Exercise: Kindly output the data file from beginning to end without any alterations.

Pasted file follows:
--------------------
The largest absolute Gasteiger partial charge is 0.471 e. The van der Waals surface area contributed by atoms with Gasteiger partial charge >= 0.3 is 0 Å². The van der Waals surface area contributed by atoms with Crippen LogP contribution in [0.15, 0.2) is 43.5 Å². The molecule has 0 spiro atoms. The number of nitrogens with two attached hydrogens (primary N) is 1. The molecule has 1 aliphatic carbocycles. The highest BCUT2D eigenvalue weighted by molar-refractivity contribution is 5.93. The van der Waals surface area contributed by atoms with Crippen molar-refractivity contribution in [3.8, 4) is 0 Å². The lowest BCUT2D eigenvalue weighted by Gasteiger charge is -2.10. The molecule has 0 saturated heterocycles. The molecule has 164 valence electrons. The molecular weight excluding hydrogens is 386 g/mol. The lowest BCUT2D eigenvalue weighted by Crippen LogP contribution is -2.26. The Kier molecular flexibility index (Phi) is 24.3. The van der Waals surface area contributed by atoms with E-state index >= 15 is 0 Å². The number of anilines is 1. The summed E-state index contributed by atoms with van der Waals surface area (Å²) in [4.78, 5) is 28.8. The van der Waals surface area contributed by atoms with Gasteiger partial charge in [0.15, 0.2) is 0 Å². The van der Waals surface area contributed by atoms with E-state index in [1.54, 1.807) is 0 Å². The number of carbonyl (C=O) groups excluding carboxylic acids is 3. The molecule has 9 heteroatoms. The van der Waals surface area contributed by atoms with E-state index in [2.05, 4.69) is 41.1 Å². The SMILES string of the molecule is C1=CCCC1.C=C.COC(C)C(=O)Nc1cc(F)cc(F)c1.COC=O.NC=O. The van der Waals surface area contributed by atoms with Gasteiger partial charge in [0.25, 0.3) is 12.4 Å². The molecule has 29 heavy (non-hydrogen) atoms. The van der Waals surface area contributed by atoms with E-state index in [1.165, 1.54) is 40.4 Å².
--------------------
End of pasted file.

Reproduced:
The largest absolute Gasteiger partial charge is 0.471 e. The van der Waals surface area contributed by atoms with Gasteiger partial charge >= 0.3 is 0 Å². The van der Waals surface area contributed by atoms with Crippen LogP contribution in [0.15, 0.2) is 43.5 Å². The molecule has 0 spiro atoms. The number of nitrogens with two attached hydrogens (primary N) is 1. The molecule has 1 aliphatic carbocycles. The highest BCUT2D eigenvalue weighted by molar-refractivity contribution is 5.93. The van der Waals surface area contributed by atoms with Crippen molar-refractivity contribution in [3.8, 4) is 0 Å². The lowest BCUT2D eigenvalue weighted by Gasteiger charge is -2.10. The molecule has 0 saturated heterocycles. The molecule has 164 valence electrons. The molecular weight excluding hydrogens is 386 g/mol. The lowest BCUT2D eigenvalue weighted by Crippen LogP contribution is -2.26. The Kier molecular flexibility index (Phi) is 24.3. The van der Waals surface area contributed by atoms with E-state index >= 15 is 0 Å². The number of anilines is 1. The summed E-state index contributed by atoms with van der Waals surface area (Å²) in [4.78, 5) is 28.8. The van der Waals surface area contributed by atoms with Gasteiger partial charge in [0.15, 0.2) is 0 Å². The van der Waals surface area contributed by atoms with E-state index in [1.54, 1.807) is 0 Å². The number of carbonyl (C=O) groups excluding carboxylic acids is 3. The molecule has 9 heteroatoms. The van der Waals surface area contributed by atoms with E-state index in [2.05, 4.69) is 41.1 Å². The SMILES string of the molecule is C1=CCCC1.C=C.COC(C)C(=O)Nc1cc(F)cc(F)c1.COC=O.NC=O. The van der Waals surface area contributed by atoms with Gasteiger partial charge in [0.25, 0.3) is 12.4 Å². The molecule has 29 heavy (non-hydrogen) atoms. The van der Waals surface area contributed by atoms with E-state index in [1.165, 1.54) is 40.4 Å².